About this presentation
We all have that idea that we cant shake out of our head, the one that we think about in the shower or daydream about. Entrepreneur Job Gebbia, shares how his team grew their idea, Airbnb, into a national startup the hard way: by staying lean, “doing things that don’t scale” like meeting users one at a time, and by taking one small step at a time.
Joe leads us in a storyboarding exercise that helped his team take ideas and push them into reality. If you’d like to follow along, download the Airbnb Storyboard Frame sheet and grab a pencil. When finished, tweet Joe at @jgbebbia, and be sure to use the hashtag #nextstep.
About Joe Gebbia
Joe defines the Airbnb experience. He is dedicated to creating an inspiring and effortless user experience through sharp, intuitive design, and crafts the product roadmap to make it so. Joe values products that simplify life and have a positive impact on the environment, and ensures that the company adheres to these tenets.
Prior to Airbnb, Joe was employed by Chronicle Books, co-founded Ecolet, a green design website, and developed several consumer products, including CritBuns, a product featured in the Cooper Hewitt Design Triennial. An alumni of the Rhode Island School of Design, Joe earned dual degrees in Graphic Design and Industrial Design.
Jonathan Adler is now synonymous with the irreverent designs -- pottery, housewares, furniture and beyond -- that he sells around the world, but it all started with a college professor who didn't believe in him. After receiving discouraging feedback about his ambitions to be a potter, Adler wandered around New York City doing odd jobs that usually ended with him getting fired.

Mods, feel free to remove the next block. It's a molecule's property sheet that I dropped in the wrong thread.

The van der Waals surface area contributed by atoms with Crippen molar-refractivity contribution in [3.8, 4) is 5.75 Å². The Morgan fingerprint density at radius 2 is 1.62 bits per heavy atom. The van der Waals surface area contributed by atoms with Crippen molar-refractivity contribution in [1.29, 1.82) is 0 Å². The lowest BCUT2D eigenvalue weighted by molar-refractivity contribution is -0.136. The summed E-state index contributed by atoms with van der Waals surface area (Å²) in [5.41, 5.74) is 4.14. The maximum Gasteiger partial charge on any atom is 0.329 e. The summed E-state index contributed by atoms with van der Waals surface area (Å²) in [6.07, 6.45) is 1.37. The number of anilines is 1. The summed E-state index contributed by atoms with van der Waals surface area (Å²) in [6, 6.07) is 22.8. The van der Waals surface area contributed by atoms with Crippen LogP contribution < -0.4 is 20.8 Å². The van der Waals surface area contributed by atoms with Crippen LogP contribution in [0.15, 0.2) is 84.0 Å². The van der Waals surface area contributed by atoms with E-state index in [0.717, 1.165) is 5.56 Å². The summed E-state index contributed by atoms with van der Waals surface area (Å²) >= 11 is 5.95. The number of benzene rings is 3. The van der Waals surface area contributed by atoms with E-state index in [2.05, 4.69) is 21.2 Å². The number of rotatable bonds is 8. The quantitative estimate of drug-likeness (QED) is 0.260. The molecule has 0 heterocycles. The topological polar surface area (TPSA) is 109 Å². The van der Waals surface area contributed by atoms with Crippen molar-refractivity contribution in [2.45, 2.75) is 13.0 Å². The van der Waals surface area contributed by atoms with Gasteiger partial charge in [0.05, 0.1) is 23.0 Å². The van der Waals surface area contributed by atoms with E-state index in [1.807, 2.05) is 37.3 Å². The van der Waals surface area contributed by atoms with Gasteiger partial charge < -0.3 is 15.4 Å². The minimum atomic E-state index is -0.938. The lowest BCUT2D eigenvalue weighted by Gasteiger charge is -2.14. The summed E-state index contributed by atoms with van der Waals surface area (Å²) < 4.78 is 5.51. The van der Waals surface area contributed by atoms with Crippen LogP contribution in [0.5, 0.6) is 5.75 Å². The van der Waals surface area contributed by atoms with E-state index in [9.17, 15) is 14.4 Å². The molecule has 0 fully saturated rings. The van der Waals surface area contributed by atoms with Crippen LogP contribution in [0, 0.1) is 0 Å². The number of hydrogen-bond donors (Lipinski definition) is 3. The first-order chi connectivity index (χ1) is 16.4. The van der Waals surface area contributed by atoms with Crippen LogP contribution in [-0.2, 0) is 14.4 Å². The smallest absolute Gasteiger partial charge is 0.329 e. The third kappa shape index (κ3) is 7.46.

After some soul-searching, Adler returned to his true love, pottery, and learned the value of ignoring the expectations of others and following your dream. Here, he injects his trademark wit while sharing how he found his underlying message of "irreverent luxury" as his business evolved from pottery to pillows to rooms.
Adler preaches that we should keep other people's opinions out of our creative process and attributes his success to his disdain of focus groups and feedback.
0:51 - "I've done everything ass-backwards in my life." 1:21 - How he got his start. "I always wanted to be a potter" 2:29 - His first job at a talent agency. "I was absolutely unemployable" 4:08 - His start as a potter, and why he wanted to do it differently. "My greatest hope was that I could hawk my wares outside a rainsoaked craft fair" 5:45 - "I wanted to make pots that were groovy and graphic and spoke to my heart" 6:40 - Have a "F*** it" attitude. Follow your heart completely. 8:50 - Don't just make a statement and refine it. Don't be hemmed in by your "brand." 9:47 - Making Pillows (and other well-crafted work). 11:13 - …and then he figured out his brand. 11:55 - Understand the underlining message of what you are trying to communicate throughout all of your work. 13:41 - Why not make rooms? 15:20 - "I loathe other people's opinions and I hate focus groups." 17:20 - The anti-focus group he uses to judge his work.
About Jonathan Adler
Seventeen years ago, a little-known potter named Jonathan Adler was thrilled to receive his first order from Barneys New York. He couldn't have dreamed that today, in 2012, he would lead an international design company offering decorative accessories, tabletop collections, bedding, furniture, rugs, pillows, lighting, and fabrics, all featuring Jonathan's signature Modernist forms, bold colors and groovy graphics. Jonathan is obsessed with creating beautiful design mixed with impeccable craftsmanship. His motto is "If your heirs won't fight over it, we won't make it."